Jean-Pierre Ménard, a lawyer known for representing several high profile cases against hospital administration practices, will be speaking to members of the CSSS Laval Users’ Committee next week.
“Many rules are essentially designed to protect the staff and not the users,” Ménard says.
Menard is known for taking on cases in which patients accuse hospitals, medical centres and doctors of making medical errors that caused harm. He’s also represented parents who want to use cameras to monitor their aging parents in health centres and parents whose baby died in questionable circumstances. He’s also the key author behind the French health rights website http://www.vosdroitsensante.com/.
The May 2 presentation will inform members of the users’ committee how they can properly make user complaints so that their experiences are respected by institutions or a professional order. Menard will also explain when someone might want to seek redress via a civil suit.
This conference will take place on Tuesday, May 2, 2017 from 7:00 pm to 9:30 pm in room 106 of the Pavillon du Boisé Papineau, located at 3235 Boulevard Saint-Martin Est, Laval. Places are limited and the conference is already full. To get on the waiting list, send an email to firstname.lastname@example.org.
Laval Mayor Marc Demers will pitch Laval development opportunities to Members of the Metropolitan Montreal Chamber of Commerce Friday.
“For the past three years, Laval’s municipal administration has been transforming Québec’s third largest municipality, a dynamic city that is booming,” says Demers’ letter of invitation. “Laval is changing and offers incredible opportunities for development.”
The letter invites members to meet Demers at a Chamber of Commerce business luncheon at which he’s speaking on Friday, April 28. The event takes place from noon until 2 at the Hyatt Regency in Montreal.
Demers message describes strengths of Quebec’s fastest growing city, such as its major urban infrastructure and its new downtown.
The timing of Demers’ pitch comes on the heels of recent Statistics Canada information showing slower growth. Laval grew by only 5.3% between 2011 and 2016, which compares favourably to Montreal’s growth of only 3.3% over the same period but pales when compared to the 8.9% growth Laval boasted between 2006 and 2011.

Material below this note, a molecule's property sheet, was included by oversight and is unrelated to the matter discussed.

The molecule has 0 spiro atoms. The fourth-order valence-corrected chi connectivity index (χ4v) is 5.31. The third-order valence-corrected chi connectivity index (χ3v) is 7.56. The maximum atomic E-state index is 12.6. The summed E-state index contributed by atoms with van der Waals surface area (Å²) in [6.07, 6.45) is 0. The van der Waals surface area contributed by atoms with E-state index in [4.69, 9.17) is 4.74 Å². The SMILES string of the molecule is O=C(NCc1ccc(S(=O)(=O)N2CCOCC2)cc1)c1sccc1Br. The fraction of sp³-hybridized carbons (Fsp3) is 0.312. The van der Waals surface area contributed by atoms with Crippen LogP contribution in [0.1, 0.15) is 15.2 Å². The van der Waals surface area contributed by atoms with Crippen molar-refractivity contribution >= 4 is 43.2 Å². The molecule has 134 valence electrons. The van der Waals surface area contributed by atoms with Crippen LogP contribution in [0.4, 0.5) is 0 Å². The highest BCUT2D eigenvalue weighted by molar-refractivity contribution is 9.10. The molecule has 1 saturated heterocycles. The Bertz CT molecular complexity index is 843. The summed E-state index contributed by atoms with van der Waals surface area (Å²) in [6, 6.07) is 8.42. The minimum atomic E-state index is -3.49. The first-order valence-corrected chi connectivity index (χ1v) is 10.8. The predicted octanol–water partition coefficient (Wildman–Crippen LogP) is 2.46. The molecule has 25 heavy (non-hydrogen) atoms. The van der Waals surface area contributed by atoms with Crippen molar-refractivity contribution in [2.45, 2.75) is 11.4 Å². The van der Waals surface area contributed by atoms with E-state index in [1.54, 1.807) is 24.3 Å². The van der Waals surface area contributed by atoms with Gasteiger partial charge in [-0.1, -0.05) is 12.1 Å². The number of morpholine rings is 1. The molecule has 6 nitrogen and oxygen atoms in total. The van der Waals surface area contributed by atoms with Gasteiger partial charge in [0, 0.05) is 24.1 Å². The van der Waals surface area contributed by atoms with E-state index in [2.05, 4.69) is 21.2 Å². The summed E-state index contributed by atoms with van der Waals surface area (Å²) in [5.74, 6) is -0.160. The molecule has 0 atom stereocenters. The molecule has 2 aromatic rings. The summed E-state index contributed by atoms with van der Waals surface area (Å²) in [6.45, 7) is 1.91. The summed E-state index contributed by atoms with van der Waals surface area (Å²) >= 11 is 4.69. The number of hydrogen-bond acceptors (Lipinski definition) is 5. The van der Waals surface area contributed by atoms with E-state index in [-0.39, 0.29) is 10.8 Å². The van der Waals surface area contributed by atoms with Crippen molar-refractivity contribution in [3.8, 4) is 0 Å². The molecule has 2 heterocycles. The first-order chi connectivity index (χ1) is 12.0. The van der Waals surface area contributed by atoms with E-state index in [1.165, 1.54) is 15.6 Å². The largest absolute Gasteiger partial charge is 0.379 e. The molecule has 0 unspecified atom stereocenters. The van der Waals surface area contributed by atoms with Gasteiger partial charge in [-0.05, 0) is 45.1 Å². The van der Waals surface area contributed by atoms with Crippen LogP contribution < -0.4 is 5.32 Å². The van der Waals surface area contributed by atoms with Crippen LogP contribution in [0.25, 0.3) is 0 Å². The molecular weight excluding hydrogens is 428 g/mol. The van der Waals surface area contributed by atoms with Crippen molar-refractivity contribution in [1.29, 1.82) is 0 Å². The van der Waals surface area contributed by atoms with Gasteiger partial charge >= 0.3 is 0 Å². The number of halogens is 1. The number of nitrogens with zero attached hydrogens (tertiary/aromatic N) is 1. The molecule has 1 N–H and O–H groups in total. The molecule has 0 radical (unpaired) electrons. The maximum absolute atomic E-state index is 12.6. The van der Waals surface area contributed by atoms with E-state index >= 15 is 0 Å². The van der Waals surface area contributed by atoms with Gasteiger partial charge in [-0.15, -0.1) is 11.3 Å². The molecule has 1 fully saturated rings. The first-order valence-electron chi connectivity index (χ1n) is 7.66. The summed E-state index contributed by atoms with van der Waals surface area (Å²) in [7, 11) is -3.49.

Then again, he may also need some good announcements for his political campaign in the autumn.
Demers’ letter says that Laval has “a single point of service and streamlined procedures” for developers interested in participating in large-scale residential, commercial, industrial or service projects.
Tickets cost $95 for members or $135 for others. Members can also purchase tables of ten for $855. Reservations can be made online or call the Chamber’s reservations service at (514) 871-4001.
Michel Trottier says the current Laval administration is too partisan in its appointments.
The Fabreville city councillor and Parti Laval leader condemned the appointment of Mouvement Lavallois councillors Nicolas Borne and Sandra Desmeules as directors of Laval’s municipal housing Office (OMHL) earlier this month.
Six of the committee’s eight members are city appointments, Trottier said, and a majority of those are ML elected representatives or party supporters or donors, he added, referring to party vice-president Lyne Sylvain who recently launched a losing bid for a nomination to represent the party in November.
“Concentration of elected officials and supporters of one party within a governing council weakens the objective decision-making and political control instance that should be completely independent,” says Trottier, adding that the appointments to 95 percent of committee posts with majority councillors is contrary to recommendations by the Institute of governance in public and parapublic organizations (IGOPP).
Those 2014 recommendations noted that “independent directors” (i.e. who are not elected representatives or officials, or suppliers in possible conflict of interest) should make up the majority of the members of a board.
“A good board of directors consists of people with complementary profiles with diverse experience in management, finance or in a relevant discipline. Independent directors are usually more comfortable to question management and analyze proposals with a critical point of view” reads a party statement.
“Councillors are elected to represent the population and to ensure the good government of city affairs. If their presence is considered useful, it should be limited in number and scope, insofar as it is not desirable that they also occupy command positions (e.g. president, vice-president, secretary, etc.).”
Deputy mayor and founder of Mouvement lavallois équipe Marc Demers David De Cotis directs critics to IGOPP’s conclusion reiterating that the OMHL is governed by the Société d’habitation du Québec and reads “Should the city of Laval initiate a change in the structure or culture of governance, it should persuade the Quebec government and the SHQ of the soundness of its views.” In other words, appointments can be made if they pass muster with the SHQ and Quebec City.
The report also points out that the regulations are 15 years old. “Knowledge and practices in governance and accountability have evolved,” it states. “Would it not be time to review these regulations to validate their relevance and timeliness?”
As for non-partisan appointments, De Cotis counters that (Mayor Marc) Demers declared in December 2013 that no such appointments would be considered “before a common ground of trust and mutual respect were established. Three years later, that common ground of trust and mutual respect unfortunately has not been fostered,” he says, despite Demers having “tried in vain on numerous occasions to extend an olive branch.”